Monday, April 1, 2013

Backlog of veterans claims recalls Vietnam-era benefit battles
The frustration of Vietnam veterans echoes today among new veterans of the wars in Iraq and Afghanistan who deal with a current backlog that has left nearly one million veterans waiting for their benefit claims to be processed.
In a February 6, 1991 broadcast highlighted Sunday on Melissa Harris-Perry, NBC News reported on Vietnam veterans suffering from illnesses they contracted due to exposure to Agent Orange, the chemical used widely during that conflict. The devastating effects of Agent Orange to the men, women, and children of Vietnam were already known, but even in the 1980s, the men who were exposed to it during their tour of service had to fight to get treatment and benefits from the Department of Veterans Affairs.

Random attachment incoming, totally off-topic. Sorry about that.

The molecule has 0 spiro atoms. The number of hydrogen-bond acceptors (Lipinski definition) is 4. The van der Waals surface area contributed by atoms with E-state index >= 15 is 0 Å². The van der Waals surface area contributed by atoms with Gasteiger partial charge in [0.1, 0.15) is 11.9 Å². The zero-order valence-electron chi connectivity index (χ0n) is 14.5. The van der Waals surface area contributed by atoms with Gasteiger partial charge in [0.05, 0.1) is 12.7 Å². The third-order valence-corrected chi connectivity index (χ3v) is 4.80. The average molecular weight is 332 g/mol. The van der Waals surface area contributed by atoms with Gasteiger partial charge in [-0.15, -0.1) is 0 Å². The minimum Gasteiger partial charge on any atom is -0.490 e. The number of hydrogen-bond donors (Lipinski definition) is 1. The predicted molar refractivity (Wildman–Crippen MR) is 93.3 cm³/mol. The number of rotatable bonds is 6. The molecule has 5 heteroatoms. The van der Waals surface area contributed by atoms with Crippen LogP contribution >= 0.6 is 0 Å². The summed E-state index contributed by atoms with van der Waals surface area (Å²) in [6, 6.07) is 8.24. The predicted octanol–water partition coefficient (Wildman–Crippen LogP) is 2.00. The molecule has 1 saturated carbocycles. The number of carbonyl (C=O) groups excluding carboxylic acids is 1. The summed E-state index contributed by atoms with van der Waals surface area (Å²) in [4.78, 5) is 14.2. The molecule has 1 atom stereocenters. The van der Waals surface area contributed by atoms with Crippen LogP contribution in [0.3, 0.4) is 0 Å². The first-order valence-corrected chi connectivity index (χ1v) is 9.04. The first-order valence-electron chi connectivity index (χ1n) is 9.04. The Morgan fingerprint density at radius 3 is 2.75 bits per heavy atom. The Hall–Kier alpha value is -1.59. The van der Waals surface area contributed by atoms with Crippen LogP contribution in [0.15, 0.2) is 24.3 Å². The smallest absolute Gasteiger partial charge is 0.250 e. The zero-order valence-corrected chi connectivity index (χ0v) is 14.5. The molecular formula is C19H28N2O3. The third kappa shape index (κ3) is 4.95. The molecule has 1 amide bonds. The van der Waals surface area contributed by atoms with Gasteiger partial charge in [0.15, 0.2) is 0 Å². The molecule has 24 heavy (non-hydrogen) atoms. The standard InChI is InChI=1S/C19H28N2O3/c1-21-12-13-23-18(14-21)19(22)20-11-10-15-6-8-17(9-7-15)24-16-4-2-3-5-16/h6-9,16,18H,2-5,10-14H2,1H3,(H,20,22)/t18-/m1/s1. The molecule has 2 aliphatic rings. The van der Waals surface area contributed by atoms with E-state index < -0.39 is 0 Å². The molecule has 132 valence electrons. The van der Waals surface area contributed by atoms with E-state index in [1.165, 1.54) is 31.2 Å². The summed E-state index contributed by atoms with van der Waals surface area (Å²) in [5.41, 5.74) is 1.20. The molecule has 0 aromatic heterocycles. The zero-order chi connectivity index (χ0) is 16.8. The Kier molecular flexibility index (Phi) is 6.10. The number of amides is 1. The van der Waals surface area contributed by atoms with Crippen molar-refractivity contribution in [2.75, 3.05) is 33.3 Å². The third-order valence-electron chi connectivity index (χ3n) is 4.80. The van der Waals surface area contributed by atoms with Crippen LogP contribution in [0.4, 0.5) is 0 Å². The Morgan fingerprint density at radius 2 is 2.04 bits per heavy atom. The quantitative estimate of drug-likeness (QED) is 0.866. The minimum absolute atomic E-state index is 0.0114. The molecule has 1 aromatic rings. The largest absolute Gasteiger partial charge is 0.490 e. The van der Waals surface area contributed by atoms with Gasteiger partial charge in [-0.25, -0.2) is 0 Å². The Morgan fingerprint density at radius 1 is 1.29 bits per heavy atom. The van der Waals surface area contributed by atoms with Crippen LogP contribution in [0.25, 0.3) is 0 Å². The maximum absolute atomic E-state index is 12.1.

“The V.A. basically told me to get lost,” Jim Donaghy, a Vietnam veteran, said in the clip. ”The rage is incomprehensible. It goes beyond rage, it’s betrayal.”
March 29 marked 40 years since the last American troops left Vietnam, and March 20 was the tenth anniversary of the invasion of Iraq.
Later on Sunday’s MHP, former U.S. representative Patrick Murphy, the first Iraq veteran to serve in Congress joined journalist Aaron Glantz of the Center for Investigative Reporting and Kayla Williams, a fellow with the Truman National Security Project Center for National Policy, to talk about the veterans benefits backlog and how to fix it. See the discussion below.

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